by Electra Rhodes
Mam was laid out cotton-starched on the bed. The stillest I’d ever seen her. She’d not like to be known this way so I made a bit of busy noise at the door. As if I’d only just arrived. She struggled and gained no real purchase against the slip of the sheets, so she glared at me instead. Her life was eking round the tubes Sister Mary-Joseph had tucked discreetly under the blankets. I perched on the edge of a clumsy chair. Me never as twittering as she liked, Mam always angry at me for something root-rotted but unsaid. Father Patrick had texted me she was prayerful but her old rosary sat on her bedside table. Good for strangling me, she’d once laughed. Only half a joke. Living out one sorrowful decade at a time. Mam coughed, so I offered her the sippy cup with a straw. She ignored me, and I set it back down on the thin, wet halo that had already leeched the varnish off the wood. I supposed I was there so that I could tell myself I’d been. I supposed she knew it too. Her eyes shifted to the painting of the Madonna on the wall. I flicked between the two faces. Mary looked heavenwards. Mam just looked done in. It wasn’t a relief for either of us, me being there. My brother had hinted at death-bed reconciliations and forgivenesses. But where did you start when it was what you both knew you were owed?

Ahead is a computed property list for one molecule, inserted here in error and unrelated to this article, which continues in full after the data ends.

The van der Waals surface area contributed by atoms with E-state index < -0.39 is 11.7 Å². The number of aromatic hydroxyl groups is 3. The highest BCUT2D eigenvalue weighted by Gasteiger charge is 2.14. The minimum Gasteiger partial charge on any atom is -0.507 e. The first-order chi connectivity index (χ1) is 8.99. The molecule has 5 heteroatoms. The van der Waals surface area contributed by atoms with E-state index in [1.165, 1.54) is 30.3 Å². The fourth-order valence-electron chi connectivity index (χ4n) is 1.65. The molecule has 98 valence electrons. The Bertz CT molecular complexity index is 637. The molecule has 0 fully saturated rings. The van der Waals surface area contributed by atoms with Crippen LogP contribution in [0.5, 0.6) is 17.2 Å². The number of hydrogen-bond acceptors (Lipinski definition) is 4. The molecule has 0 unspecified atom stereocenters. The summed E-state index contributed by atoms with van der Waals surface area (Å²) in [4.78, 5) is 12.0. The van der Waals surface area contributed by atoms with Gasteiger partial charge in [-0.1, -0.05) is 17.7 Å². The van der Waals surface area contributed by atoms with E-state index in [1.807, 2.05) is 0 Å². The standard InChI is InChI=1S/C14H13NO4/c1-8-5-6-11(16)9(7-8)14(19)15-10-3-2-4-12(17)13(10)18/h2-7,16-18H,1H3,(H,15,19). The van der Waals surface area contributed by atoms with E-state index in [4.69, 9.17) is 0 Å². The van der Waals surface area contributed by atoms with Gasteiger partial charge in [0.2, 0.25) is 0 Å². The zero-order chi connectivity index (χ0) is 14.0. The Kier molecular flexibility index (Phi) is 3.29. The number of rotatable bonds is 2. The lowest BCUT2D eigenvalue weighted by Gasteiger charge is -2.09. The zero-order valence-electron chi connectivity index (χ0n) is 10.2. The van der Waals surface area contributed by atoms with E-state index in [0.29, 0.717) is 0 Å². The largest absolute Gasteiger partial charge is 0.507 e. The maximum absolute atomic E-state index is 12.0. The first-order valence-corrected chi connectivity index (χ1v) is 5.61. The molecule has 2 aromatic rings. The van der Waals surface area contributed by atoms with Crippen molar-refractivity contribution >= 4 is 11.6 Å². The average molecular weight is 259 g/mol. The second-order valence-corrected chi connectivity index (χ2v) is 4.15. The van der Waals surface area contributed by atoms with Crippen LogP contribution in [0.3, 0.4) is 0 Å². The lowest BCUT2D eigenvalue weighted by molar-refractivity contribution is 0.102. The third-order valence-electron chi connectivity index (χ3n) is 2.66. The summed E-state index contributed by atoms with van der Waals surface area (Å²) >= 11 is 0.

Originally published in Janus Literary Review. Click here to read Electra’s reflection on writing about caregiving.
Electra Rhodes is an archaeologist who rushes between Cardiff, Wiltshire and her very elderly pa in Hertfordshire. Her prose has been widely published, most recently in the Parthian Press anthology, ‘An Open Door – Travel Writing For A Precarious Century’. She’s currently writing an intersectional biography of the British Landscape as one of The London Library’s Emerging Writers for 2022-23.